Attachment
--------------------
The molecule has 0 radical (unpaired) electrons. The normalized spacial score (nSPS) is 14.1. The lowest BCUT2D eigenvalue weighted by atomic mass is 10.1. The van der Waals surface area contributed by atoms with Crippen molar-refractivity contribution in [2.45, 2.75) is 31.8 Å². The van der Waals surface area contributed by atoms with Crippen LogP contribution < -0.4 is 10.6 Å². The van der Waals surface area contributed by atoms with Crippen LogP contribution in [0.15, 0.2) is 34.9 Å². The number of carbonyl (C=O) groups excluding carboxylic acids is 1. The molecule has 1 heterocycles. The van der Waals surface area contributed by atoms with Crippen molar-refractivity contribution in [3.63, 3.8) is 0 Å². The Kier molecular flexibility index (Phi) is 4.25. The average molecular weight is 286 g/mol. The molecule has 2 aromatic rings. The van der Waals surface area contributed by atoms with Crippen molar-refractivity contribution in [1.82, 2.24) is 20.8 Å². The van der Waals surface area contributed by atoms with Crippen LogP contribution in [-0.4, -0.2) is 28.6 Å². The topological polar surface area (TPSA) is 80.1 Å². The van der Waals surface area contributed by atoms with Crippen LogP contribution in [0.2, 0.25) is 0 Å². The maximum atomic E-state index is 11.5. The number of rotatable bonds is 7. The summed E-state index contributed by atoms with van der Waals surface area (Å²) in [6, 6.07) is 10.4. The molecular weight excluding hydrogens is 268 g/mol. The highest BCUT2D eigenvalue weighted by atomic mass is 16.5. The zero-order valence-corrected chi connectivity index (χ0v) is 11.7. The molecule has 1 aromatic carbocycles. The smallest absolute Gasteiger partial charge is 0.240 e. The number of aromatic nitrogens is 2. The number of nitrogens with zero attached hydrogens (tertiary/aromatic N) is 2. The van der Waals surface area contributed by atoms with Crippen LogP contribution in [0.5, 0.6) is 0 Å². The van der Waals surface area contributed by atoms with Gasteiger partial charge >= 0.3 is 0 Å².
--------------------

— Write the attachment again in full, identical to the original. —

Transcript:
The molecule has 0 radical (unpaired) electrons. The normalized spacial score (nSPS) is 14.1. The lowest BCUT2D eigenvalue weighted by atomic mass is 10.1. The van der Waals surface area contributed by atoms with Crippen molar-refractivity contribution in [2.45, 2.75) is 31.8 Å². The van der Waals surface area contributed by atoms with Crippen LogP contribution < -0.4 is 10.6 Å². The van der Waals surface area contributed by atoms with Crippen LogP contribution in [0.15, 0.2) is 34.9 Å². The number of carbonyl (C=O) groups excluding carboxylic acids is 1. The molecule has 1 heterocycles. The van der Waals surface area contributed by atoms with Crippen molar-refractivity contribution in [3.63, 3.8) is 0 Å². The Kier molecular flexibility index (Phi) is 4.25. The average molecular weight is 286 g/mol. The molecule has 2 aromatic rings. The van der Waals surface area contributed by atoms with Crippen molar-refractivity contribution in [1.82, 2.24) is 20.8 Å². The van der Waals surface area contributed by atoms with Crippen LogP contribution in [-0.4, -0.2) is 28.6 Å². The topological polar surface area (TPSA) is 80.1 Å². The van der Waals surface area contributed by atoms with Crippen LogP contribution in [0.2, 0.25) is 0 Å². The maximum atomic E-state index is 11.5. The number of rotatable bonds is 7. The summed E-state index contributed by atoms with van der Waals surface area (Å²) in [6, 6.07) is 10.4. The molecular weight excluding hydrogens is 268 g/mol. The highest BCUT2D eigenvalue weighted by atomic mass is 16.5. The zero-order valence-corrected chi connectivity index (χ0v) is 11.7. The molecule has 1 aromatic carbocycles. The smallest absolute Gasteiger partial charge is 0.240 e. The number of aromatic nitrogens is 2. The number of nitrogens with zero attached hydrogens (tertiary/aromatic N) is 2. The van der Waals surface area contributed by atoms with Crippen LogP contribution in [0.5, 0.6) is 0 Å². The van der Waals surface area contributed by atoms with Gasteiger partial charge >= 0.3 is 0 Å².